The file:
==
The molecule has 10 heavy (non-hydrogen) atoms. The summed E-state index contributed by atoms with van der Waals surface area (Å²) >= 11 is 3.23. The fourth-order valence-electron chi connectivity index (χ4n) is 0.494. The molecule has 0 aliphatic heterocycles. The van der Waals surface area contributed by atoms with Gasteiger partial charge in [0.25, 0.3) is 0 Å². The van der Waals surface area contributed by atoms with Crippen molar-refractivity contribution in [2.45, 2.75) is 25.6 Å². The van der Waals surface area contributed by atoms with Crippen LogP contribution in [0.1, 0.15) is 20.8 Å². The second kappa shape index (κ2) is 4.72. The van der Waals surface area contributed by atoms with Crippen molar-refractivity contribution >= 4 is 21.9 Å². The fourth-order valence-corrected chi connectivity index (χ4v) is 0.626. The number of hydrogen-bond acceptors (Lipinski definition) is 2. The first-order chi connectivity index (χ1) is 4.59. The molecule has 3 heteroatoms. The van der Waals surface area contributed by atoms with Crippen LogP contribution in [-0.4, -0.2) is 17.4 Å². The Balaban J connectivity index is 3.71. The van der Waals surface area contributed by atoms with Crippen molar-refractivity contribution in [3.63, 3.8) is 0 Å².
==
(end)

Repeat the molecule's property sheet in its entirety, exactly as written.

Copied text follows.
The molecule has 10 heavy (non-hydrogen) atoms. The summed E-state index contributed by atoms with van der Waals surface area (Å²) >= 11 is 3.23. The fourth-order valence-electron chi connectivity index (χ4n) is 0.494. The molecule has 0 aliphatic heterocycles. The van der Waals surface area contributed by atoms with Gasteiger partial charge in [0.25, 0.3) is 0 Å². The van der Waals surface area contributed by atoms with Crippen molar-refractivity contribution in [2.45, 2.75) is 25.6 Å². The van der Waals surface area contributed by atoms with Crippen LogP contribution in [0.1, 0.15) is 20.8 Å². The second kappa shape index (κ2) is 4.72. The van der Waals surface area contributed by atoms with Crippen molar-refractivity contribution >= 4 is 21.9 Å². The fourth-order valence-corrected chi connectivity index (χ4v) is 0.626. The number of hydrogen-bond acceptors (Lipinski definition) is 2. The first-order chi connectivity index (χ1) is 4.59. The molecule has 3 heteroatoms. The van der Waals surface area contributed by atoms with Crippen LogP contribution in [-0.4, -0.2) is 17.4 Å². The Balaban J connectivity index is 3.71. The van der Waals surface area contributed by atoms with Crippen molar-refractivity contribution in [3.63, 3.8) is 0 Å².